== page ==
FIG. 2 is a block diagram of an example computing device 200. Computing device 200 could be a standalone general purpose or specialized computing device. Alternatively, computing device 200 could be a WCD or a part of the RAN. Thus, computing device 200 may represent a base station, MME device, SGW device, PGW device, HSS device, or some other type of RAN component or computer.
As shown, computing device 200 includes a network communication interface 202, a processing unit 204, and data storage 206, all of which may be communicatively linked together by a system bus, network, or other connection mechanism 208. Computing device 200 may also include additional components, functions and/or interfaces not shown in FIG. 2, such as a keyboard, a mouse, a touch screen, a monitor, a printer, and/or one or more ports that interface with such devices, for example a universal serial bus (USB) or high-definition multimedia interface (HDMI) port.
Network communication interface 202 may support communication with various other network entities, such as any of the network entities shown in FIG. 1. As such, interface 202 may include one or more network interface modules, such as Ethernet, Wifi, BLUETOOTH®, and/or wide-area wireless connection network interface modules, or any other type of wired and/or wireless communication interfaces.
Processing unit 204 may comprise one or more general purpose processors (e.g., microprocessors) and/or one or more special purpose processors (e.g., application specific integrated circuits, digital signal processors, and/or network processors). Data storage 206 may comprise one or more volatile and/or non-volatile non-transitory storage components, such as optical, magnetic, or flash storage, and may be integrated in whole or in part with processing unit 204.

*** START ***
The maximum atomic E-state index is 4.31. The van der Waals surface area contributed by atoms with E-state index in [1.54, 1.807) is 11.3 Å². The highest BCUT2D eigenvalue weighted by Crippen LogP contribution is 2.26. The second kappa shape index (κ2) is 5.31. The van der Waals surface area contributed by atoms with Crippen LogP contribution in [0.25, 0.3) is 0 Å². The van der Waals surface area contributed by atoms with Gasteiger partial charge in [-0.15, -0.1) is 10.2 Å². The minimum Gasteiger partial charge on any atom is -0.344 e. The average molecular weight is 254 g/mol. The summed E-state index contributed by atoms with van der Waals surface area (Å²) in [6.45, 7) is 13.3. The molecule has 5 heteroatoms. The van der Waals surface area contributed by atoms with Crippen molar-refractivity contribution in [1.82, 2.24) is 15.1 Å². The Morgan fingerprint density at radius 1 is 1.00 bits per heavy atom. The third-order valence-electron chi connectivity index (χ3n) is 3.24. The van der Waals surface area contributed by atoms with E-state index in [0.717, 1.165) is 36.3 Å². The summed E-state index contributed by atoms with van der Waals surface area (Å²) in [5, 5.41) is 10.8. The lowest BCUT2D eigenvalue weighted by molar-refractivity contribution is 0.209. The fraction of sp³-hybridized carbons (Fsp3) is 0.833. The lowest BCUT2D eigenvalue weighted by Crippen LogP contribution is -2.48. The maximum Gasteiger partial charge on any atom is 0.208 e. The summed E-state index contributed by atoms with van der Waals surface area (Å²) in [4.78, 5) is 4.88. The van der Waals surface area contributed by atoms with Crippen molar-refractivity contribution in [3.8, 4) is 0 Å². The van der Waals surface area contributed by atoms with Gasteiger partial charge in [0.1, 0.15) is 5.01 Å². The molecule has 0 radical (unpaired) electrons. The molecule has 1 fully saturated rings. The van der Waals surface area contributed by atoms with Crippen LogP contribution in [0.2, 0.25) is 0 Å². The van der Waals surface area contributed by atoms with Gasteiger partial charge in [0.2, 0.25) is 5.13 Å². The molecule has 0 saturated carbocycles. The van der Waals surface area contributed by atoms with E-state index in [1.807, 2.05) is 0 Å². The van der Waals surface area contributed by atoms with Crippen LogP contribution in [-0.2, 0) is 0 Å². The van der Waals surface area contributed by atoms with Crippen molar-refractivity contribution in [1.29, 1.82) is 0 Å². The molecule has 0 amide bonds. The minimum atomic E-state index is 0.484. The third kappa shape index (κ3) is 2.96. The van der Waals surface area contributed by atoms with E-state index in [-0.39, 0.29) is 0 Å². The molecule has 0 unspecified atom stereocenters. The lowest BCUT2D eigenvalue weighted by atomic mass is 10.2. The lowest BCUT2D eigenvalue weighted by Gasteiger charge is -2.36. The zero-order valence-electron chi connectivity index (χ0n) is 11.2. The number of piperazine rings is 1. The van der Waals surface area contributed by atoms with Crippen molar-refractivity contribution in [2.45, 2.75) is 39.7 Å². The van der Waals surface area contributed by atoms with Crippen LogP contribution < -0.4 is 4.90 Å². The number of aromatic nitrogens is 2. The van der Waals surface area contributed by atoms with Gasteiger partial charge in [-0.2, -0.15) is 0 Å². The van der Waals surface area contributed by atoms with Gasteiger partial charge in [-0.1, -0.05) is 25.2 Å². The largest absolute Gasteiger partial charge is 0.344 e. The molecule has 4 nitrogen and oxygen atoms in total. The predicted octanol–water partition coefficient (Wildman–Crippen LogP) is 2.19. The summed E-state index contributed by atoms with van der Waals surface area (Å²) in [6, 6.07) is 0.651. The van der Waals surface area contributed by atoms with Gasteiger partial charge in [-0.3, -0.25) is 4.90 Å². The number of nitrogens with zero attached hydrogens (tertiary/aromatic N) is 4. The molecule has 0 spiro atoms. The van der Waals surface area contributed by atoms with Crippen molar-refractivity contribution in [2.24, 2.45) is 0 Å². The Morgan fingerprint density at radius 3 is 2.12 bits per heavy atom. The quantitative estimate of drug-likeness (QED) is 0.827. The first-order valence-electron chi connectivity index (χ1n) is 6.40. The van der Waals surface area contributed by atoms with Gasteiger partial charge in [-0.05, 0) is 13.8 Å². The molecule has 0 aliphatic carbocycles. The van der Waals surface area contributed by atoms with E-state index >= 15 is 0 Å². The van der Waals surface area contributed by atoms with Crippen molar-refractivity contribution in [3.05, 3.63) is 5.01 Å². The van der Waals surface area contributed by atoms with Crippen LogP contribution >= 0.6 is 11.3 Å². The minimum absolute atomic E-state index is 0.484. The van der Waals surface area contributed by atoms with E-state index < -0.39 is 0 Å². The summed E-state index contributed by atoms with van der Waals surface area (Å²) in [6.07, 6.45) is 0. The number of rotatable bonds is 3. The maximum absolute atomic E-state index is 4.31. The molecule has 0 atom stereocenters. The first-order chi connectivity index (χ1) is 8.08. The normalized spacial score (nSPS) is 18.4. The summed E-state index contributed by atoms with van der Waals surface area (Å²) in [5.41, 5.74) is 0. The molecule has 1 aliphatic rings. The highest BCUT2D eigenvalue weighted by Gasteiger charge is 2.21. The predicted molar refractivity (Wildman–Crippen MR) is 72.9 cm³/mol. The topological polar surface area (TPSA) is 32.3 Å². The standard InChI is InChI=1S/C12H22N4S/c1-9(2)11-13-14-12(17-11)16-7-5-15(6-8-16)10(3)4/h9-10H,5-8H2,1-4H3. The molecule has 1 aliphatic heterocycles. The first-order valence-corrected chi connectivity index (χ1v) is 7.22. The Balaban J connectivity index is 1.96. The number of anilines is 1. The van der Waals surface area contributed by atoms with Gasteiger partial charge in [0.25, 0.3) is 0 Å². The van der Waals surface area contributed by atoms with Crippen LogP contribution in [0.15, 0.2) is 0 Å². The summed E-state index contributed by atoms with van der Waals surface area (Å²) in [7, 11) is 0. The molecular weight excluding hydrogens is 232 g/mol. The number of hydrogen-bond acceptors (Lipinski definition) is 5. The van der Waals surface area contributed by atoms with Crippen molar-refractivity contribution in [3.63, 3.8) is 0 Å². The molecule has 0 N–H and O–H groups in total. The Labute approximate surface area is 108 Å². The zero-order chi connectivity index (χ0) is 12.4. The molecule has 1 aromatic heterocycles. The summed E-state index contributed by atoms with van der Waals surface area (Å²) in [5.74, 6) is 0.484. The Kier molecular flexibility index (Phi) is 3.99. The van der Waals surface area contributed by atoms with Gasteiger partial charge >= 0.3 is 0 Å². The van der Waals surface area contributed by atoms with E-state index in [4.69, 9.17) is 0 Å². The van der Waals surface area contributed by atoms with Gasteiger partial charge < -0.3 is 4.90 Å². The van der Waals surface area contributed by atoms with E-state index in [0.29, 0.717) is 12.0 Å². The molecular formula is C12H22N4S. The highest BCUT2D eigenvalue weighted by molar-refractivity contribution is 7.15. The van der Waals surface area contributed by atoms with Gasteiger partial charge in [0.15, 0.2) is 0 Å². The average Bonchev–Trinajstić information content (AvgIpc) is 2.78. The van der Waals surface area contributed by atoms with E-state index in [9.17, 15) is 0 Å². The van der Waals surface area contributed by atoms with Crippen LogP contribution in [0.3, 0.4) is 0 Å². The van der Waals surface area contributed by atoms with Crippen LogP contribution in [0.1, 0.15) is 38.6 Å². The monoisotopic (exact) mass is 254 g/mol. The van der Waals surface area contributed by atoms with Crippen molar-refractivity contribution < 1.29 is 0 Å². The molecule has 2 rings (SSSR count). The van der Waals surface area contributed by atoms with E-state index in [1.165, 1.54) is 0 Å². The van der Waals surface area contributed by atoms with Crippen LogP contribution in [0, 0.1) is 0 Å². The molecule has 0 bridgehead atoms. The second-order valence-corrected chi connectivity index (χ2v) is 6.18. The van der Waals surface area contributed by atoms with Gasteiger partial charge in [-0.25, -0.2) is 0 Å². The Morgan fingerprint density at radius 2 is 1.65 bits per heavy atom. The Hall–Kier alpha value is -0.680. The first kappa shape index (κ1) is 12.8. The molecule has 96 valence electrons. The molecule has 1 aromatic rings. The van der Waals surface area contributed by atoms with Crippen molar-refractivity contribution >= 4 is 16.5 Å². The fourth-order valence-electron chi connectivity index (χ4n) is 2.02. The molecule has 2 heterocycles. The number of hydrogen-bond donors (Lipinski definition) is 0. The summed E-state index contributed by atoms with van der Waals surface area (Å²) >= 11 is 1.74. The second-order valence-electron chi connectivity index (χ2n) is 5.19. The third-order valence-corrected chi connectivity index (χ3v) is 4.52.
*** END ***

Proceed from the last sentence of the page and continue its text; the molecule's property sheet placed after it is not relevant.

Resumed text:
As shown, data storage 206 may hold program instructions 210 and data 212. Program instructions 210 may be executable by processing unit 204 to carry out various operations described herein and/or depicted in the accompanying drawings. Data 212 could be any data that is generated, received, stored, or used in connection with carrying out such operations.
3. EXAMPLE MESSAGE FLOWS
For purposes of illustration, this section describes examples of transactions in accordance with possible embodiments. FIGS. 3, 4, and 5 may involve, directly or indirectly, WCD 300, base station 302, base station 400, MME device 304, SGW device 306, SGW device 402, HSS device 310, PGW device 312, and/or PGW device 314. In some embodiments, base station 302, base station 400, MME device 304, SGW device 306, and SGW device 402 are operated by a roaming wireless service provider, while HSS device 310, PGW device 312, and PGW device 314 are operated by a home service provider. WCD 300 may be subscribed to the home service provider. The roaming wireless service provider equipment and the home wireless service provider equipment may be in different countries, regions, or continents. However, other embodiments may be possible.